Sphalerite crystal is often difficult to cut because of its perfect cleavage. It is often confused with other yellow gemstones and with colorless diamond. After polishing, some yellow color sphalerite does resemble a canary diamond.

As an important zinc ore, sphalerite mineral is always associated with galena. It often contains rarer metals such as cadmium, indium, gallium, germanium, gold, and silver, which are recovered during smelting.

The annual world production of zinc is about 5.8 million tons, and almost all that is derived from sphalerite.

Technical uses for zinc are in the production of brass and bronze alloys, as an anti-corrosive in the galvanizing of sheet steel and iron, galvanic elements, pigments such as zinc white, lithopone, zinc yellow, and in insecticides. Production of zinc does produce excessive residues which cause nearby rivers and soils to carry excessive levels of heavy metals, a condition which can be alleviated by effective sewage treatment.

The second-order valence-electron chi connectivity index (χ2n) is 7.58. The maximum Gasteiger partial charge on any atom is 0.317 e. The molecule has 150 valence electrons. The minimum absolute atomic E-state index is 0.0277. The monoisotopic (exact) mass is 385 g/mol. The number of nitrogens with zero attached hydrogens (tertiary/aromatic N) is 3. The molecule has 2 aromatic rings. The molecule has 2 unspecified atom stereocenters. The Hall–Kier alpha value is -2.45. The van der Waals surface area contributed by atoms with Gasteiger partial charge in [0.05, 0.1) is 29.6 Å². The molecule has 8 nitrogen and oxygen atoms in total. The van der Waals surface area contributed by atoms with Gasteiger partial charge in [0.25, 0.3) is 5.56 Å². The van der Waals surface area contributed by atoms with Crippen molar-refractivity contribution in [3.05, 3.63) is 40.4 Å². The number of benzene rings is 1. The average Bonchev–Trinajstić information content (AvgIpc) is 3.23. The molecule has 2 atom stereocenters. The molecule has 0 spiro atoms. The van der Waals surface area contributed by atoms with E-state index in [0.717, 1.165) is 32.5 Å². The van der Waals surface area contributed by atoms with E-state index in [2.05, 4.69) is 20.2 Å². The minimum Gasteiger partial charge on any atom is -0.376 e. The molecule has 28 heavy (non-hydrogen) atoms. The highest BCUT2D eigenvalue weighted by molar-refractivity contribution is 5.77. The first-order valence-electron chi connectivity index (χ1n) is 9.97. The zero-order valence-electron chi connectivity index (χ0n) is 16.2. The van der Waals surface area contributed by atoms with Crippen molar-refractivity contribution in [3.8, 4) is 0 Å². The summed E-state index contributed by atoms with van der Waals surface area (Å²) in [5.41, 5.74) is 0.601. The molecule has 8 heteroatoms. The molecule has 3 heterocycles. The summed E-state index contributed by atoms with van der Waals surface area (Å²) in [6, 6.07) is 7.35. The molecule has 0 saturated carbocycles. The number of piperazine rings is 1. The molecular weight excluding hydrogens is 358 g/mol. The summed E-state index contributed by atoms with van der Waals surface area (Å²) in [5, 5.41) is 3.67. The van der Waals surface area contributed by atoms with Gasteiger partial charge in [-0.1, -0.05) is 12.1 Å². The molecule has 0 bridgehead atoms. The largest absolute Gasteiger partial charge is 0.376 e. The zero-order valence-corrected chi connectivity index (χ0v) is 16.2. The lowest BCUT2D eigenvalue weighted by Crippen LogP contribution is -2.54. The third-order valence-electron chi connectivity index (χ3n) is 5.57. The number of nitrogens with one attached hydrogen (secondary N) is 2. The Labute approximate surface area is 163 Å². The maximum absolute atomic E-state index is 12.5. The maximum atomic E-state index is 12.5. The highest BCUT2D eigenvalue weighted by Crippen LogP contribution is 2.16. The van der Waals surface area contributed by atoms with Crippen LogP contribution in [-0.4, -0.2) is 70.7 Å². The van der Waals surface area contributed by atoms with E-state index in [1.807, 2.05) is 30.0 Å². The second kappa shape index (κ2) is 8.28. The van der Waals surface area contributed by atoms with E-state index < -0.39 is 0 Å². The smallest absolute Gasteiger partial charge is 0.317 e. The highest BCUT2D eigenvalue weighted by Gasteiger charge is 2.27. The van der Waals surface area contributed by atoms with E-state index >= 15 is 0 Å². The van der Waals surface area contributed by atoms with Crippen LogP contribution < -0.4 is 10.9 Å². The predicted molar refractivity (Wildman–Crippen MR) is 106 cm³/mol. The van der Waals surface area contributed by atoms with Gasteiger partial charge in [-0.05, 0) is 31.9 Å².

You May Also Like...


Almandine: Almandine or Almandite is a member of the Garnet group, and is associated with the planet Pluto. Low quality pyrope is often cataloged and sold as Almandine. Almandine is generally darker than pyrope. Almandine colors vary from red to dark red, purple to purplish red, and even pink. Almandine is valued fairly low at somewhere between $5 and $225 a carat all dependent upon clarity, color, cut, an (read full)

Grossular Garnet

Grossular Garnet: Grossular is a nesosilicate in the Garnet group, with an isometric crystal system. Together with uvarovite and andradite, the three are known as the "ugrandite garnets," an isomorphous series of calcium garnet minerals. It appears with dodecahedral or trapezohedral crystals of various colors; normally characterized by a green color, but also may be colorless, pale green or milky when pure, cinnam (read full)